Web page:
After an uneventful pregnancy, Mom, a Toronto resident, was allowed to go past term to 42 weeks’ gestation. The pregnancy was high-risk due to advanced maternal age and a prior pregnancy loss. During the first stage of labour, which lasted about 5 hours, Mom received an epidural after which the doctor noted that the “baby is very high”, meaning the baby was not positioned for delivery. Her membranes were artificially ruptured. Foul-smelling meconium-stained liquor was found, a sign of fetal distress.
However, electronic fetal monitoring, at the Toronto area hospital, was not initiated despite the high-risk factors associated with the pregnancy and labour. Mom’s husband remembered that one nurse intermittently used a device to listen to the baby’s heart, some sort of “antiquated fetoscope attached to a wooden stick”. Forceps were used during the second stage of labour, which lasted about 2 hours. Qualified neonatal resuscitation personnel, including a paediatrician, anaesthetist, or respiratory therapist, did not attend the delivery. By all indications, the fetus suffered intrapartum asphyxia which went undetected. Neonatology was not called to attend the delivery.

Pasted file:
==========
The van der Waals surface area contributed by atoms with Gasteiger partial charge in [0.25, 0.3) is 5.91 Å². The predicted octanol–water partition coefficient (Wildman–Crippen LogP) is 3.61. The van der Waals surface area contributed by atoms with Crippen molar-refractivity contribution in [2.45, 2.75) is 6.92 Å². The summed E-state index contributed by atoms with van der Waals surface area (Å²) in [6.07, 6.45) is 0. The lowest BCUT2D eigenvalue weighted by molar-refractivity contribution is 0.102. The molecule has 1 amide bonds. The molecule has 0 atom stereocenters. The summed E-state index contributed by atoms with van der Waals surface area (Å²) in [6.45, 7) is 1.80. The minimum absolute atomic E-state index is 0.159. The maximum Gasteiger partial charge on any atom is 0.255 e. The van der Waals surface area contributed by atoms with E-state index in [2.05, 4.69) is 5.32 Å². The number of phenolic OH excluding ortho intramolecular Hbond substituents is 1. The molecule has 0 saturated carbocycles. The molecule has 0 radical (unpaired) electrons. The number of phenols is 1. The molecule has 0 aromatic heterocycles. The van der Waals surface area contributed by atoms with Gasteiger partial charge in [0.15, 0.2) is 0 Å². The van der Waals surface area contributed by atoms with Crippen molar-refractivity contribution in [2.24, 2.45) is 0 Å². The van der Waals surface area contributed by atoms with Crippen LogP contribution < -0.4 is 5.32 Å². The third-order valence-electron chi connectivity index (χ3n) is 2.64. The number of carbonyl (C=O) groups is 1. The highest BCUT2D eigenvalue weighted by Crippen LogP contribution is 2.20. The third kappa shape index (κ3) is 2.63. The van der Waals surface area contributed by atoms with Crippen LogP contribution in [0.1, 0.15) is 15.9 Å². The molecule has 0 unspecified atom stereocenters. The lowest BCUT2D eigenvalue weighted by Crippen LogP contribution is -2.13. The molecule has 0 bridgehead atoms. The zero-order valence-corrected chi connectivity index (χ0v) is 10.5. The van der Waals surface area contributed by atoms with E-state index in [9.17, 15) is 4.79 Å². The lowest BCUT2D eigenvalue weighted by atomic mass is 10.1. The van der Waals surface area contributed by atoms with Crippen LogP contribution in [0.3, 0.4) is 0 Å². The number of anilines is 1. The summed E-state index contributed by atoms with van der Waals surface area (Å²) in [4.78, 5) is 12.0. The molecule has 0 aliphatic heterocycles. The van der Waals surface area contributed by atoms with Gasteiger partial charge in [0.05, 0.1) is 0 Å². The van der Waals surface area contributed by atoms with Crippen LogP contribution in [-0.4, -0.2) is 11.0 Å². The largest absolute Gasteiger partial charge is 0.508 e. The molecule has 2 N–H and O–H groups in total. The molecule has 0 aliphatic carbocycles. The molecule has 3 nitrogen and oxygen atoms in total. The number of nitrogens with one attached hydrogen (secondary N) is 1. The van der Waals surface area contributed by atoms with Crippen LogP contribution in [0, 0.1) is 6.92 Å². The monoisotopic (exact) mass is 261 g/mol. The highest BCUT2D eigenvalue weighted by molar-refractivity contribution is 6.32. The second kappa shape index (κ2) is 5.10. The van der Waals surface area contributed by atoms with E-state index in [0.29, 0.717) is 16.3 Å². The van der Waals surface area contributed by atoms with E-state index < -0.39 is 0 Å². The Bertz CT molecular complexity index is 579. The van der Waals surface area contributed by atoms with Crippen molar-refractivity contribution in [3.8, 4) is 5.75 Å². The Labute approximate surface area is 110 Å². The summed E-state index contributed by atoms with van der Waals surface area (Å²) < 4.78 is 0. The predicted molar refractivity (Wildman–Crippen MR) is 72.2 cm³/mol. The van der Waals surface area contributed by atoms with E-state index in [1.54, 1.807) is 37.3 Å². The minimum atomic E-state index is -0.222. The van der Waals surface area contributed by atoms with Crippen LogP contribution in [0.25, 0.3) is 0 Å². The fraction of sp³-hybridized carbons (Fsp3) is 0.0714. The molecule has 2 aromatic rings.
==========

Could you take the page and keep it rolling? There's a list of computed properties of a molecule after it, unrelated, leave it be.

At birth the baby did not cry, was blue and required resuscitation, which was delayed. At one hour of age, the infant was still profoundly acidotic and hypoxemic. By 2 ½ hours of life, the baby still did not have enough oxygen. The baby was transferred to a tertiary care centre, with evidence of meconium aspiration and intractable seizures and low blood glucose levels. The baby suffered permanent neurological deficits due to birth asphyxia.
Please see the News & Events section of our website for the Toronto Star article relating to this case. A link to the Court of Appeal decision appears below.
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